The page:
The boy turned to Heron and repeated:
----But Doyle is in an awful bake.
----Will you tell Doyle with my best compliments that I damned his eyes? answered Heron.
----Well, I must go now, said Stephen, who cared little for such point of honour.
----I wouldn't, said Heron, damn me if I would. That's no way to send for one of the senior boys. In a bake, indeed! I think it's quite enough that you're taking a part in his bally old play.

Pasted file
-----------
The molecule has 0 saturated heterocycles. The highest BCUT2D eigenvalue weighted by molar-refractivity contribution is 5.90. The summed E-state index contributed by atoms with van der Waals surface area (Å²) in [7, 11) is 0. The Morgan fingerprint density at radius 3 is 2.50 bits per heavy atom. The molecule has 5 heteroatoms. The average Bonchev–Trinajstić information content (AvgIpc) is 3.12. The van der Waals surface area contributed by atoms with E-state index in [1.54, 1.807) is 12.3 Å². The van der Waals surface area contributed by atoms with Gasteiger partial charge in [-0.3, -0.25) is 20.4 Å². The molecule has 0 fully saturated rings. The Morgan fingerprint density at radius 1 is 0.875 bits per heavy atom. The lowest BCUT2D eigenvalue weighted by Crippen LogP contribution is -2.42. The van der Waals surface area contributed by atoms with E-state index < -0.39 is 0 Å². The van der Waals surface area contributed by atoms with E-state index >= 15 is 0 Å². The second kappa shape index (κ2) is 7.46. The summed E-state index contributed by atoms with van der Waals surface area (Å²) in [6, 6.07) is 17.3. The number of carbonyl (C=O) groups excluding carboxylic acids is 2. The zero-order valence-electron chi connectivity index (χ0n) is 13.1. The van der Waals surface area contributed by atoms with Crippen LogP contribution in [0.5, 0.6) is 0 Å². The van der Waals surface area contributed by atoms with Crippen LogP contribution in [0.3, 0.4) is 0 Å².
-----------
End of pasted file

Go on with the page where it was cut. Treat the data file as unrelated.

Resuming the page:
This spirit of quarrelsome comradeship which he had observed lately in his rival had no seduced Stephen from his habits of quiet obedience. He mistrusted the turbulence and doubted the sincerity of such comradeship which seemed to him a sorry anticipation of manhood. The question of honour here raised was, like all such questions, trivial to him. While his mind had been pursuing its intangible phantoms and turning in irresolution from such pursuit he had heard about him the constant voices of his father and of his masters, urging him to be a good catholic above all things. These voices had now come to be hollowsounding in his ears. When the gymnasium had been opened he had heard another voice urging him to be strong and manly and healthy and when the movement towards national revival had begin to be felt in the college yet another voice had bidden him to be true to his county and help to raise up her fallen language and tradition. In the profane world, as he foresaw, a worldly voice would bid him raise up his father's fallen state by his labours and, meanwhile, the voice of his school comrades urged him to be a decent fellow, to shield others from blame or to beg them off and to do his best to get free days for the school. And it was the din of all these hollowsounding voices that made him halt irresolutely in